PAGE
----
Everything’s changed…

Two years ago, right around this time, I ranked all 13 Marvel Cinematic Universe movies.

There have been six more since. Let that sink in for a second.

With Avengers: Infinity War demolishing box-office records and getting lavished with praise from fans and critics alike, now’s the perfect time to re-do the list — but in our patented Top 13 style. (Last time it was a fun coincidence that there were a total of 13.)

I intentionally did not go back and read my old list before doing this one. So much has happened in the last two years and contexts shift. Time and distance have a way of altering your perceptions. (I can even make a case for flipping around some of my choices below.)

If you want to compare this list with the one from two years ago, click here — especially if you want my take on those that fell off (and to see if you agree or disagree). Oh, and most definitely click here to check out 13 QUICK THOUGHTS on AVENGERS: INFINITY WAR. I have a hunch you’ll dig it.

Quick note: I don’t necessarily dislike the six that didn’t make this Top 13 list. It’s just a matter of preference. In my mind, there have really only been two misfires in the entire series: Thor: The Dark World and Iron Man 2.

Now, on to the TOP 13 MARVEL CINEMATIC UNIVERSE MOVIES — and yes, there are SPOILERS, including for Avengers: Infinity War:

13. Ant-Man. I liked Ant-Man quite a bit but it’s really a trifle. That’s OK, obviously: The idea that comics movies should be all-serious is what’s kneecapped the DC movies. Sometimes all you want is some cotton candy. Beats out Doctor Strange because it’s slightly more memorable.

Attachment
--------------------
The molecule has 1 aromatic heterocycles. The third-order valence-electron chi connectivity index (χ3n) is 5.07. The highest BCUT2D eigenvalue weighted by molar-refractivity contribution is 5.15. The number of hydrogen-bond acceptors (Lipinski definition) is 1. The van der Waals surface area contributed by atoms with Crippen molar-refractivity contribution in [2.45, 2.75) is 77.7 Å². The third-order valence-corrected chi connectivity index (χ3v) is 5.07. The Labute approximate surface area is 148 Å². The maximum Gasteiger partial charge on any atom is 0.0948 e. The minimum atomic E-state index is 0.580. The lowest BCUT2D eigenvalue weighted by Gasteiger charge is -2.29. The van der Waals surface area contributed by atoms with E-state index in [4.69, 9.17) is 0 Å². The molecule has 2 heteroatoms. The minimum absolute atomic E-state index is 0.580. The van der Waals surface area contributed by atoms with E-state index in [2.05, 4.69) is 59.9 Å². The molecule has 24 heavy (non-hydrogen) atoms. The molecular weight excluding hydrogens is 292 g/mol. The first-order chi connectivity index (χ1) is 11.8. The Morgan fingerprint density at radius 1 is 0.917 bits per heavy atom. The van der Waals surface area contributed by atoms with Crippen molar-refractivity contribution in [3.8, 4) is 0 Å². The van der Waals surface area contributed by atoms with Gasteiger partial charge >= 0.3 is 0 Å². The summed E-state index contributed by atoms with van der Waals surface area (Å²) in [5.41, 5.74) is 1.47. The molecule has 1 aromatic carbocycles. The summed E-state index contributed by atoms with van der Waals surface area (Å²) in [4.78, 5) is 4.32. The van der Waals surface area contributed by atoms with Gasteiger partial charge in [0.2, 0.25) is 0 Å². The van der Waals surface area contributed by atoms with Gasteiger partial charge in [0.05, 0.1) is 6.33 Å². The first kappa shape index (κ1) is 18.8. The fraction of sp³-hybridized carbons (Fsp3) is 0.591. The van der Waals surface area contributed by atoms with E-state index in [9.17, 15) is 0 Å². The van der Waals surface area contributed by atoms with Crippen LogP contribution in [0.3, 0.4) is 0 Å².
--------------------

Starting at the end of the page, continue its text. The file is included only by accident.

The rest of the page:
12. Avengers: Age of Ultron. On the other hand, Age of Ultron veers too far into the dour.  The movie’s impact is significant in terms of the overarching MCU plot and themes, but it’s a bit of a slog.

11. Spider-Man: Homecoming. An all-around charming movie that deftly inserts Spidey into the MCU. At the same time, it unfortunately eschews a lot of the classic Spider-Man trappings. Michael Keaton is terrific — one of the better villains in the MCU. But I actually think the sequel has a better shot of being the movie I really want to see.

10. Iron Man. The more the years go on, the more I see the seams. But there’s no doubting Robert Downey Jr.’s megawatt charisma — or the role this movie played in building this franchise. On the whole, I think the Iron Man movies are among the weakest of the entire series but this one still packs a punch.

9. Guardians of the Galaxy. I liked Guardians when it came out but wasn’t part of the cult that called it the second coming of Star Wars. (It’s not.) Some of the jokes are forced and it’s a little too pleased with itself but the movie holds up well on the whole. It’s one of the most important movies of the franchise but it’s relatively low on my list based purely on personal taste.

8. Guardians of the Galaxy Vol. 2. The first one is probably better but I still like this one more. Kurt Russell’s great as Ego and it gets huge points for making Brandy — one of the absolute greatest of ’70s one-hit wonders — into a central plot point. I was genuinely moved by the ending and its message that the family you build can be more meaningful than the family you inherited.

7. Black Panther. The first MCU flick to become a bona fide cultural phenomenon in its own right, Black Panther has earned all its plaudits. It’s a terrific movie, whether you’re looking at it from a cultural or pop cultural standpoint. Michael B. Jordan absolutely burns up the screen as Killmonger.

6. Thor: Ragnarok. The funniest of all the MCU movies, it cements the idea that Thor is at his best as a fish out of water and comic foil. Same with the Hulk. It’s the polar opposite of the eminently forgettable Dark World: bright, cheerful, hilarious.